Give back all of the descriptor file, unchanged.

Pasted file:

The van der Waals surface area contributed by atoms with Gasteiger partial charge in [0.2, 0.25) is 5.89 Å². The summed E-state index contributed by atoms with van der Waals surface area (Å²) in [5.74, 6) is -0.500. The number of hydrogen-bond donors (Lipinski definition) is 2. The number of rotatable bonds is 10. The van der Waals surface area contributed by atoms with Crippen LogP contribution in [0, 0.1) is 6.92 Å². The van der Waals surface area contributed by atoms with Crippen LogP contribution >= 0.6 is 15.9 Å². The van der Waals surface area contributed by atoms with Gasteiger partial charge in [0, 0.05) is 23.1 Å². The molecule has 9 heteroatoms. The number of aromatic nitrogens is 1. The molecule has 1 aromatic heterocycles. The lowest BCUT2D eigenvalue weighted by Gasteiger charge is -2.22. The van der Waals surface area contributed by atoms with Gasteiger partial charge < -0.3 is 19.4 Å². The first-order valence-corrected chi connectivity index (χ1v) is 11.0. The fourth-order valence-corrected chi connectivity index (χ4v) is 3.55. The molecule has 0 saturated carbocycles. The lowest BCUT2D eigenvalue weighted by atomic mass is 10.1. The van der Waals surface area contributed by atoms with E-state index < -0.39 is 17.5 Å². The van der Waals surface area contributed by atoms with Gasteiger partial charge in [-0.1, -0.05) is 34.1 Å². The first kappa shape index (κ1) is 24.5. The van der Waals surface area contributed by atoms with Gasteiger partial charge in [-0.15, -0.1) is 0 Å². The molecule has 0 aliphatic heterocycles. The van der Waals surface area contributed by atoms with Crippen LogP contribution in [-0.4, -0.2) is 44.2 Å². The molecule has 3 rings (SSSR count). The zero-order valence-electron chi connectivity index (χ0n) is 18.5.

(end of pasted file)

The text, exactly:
The van der Waals surface area contributed by atoms with Gasteiger partial charge in [0.2, 0.25) is 5.89 Å². The summed E-state index contributed by atoms with van der Waals surface area (Å²) in [5.74, 6) is -0.500. The number of hydrogen-bond donors (Lipinski definition) is 2. The number of rotatable bonds is 10. The van der Waals surface area contributed by atoms with Crippen LogP contribution in [0, 0.1) is 6.92 Å². The van der Waals surface area contributed by atoms with Crippen LogP contribution >= 0.6 is 15.9 Å². The van der Waals surface area contributed by atoms with Gasteiger partial charge in [0, 0.05) is 23.1 Å². The molecule has 9 heteroatoms. The number of aromatic nitrogens is 1. The molecule has 1 aromatic heterocycles. The lowest BCUT2D eigenvalue weighted by Gasteiger charge is -2.22. The van der Waals surface area contributed by atoms with Gasteiger partial charge < -0.3 is 19.4 Å². The first-order valence-corrected chi connectivity index (χ1v) is 11.0. The fourth-order valence-corrected chi connectivity index (χ4v) is 3.55. The molecule has 0 saturated carbocycles. The lowest BCUT2D eigenvalue weighted by atomic mass is 10.1. The van der Waals surface area contributed by atoms with E-state index < -0.39 is 17.5 Å². The van der Waals surface area contributed by atoms with Gasteiger partial charge in [-0.1, -0.05) is 34.1 Å². The first kappa shape index (κ1) is 24.5. The van der Waals surface area contributed by atoms with Gasteiger partial charge in [-0.15, -0.1) is 0 Å². The molecule has 0 aliphatic heterocycles. The van der Waals surface area contributed by atoms with Crippen LogP contribution in [-0.4, -0.2) is 44.2 Å². The molecule has 3 rings (SSSR count). The zero-order valence-electron chi connectivity index (χ0n) is 18.5.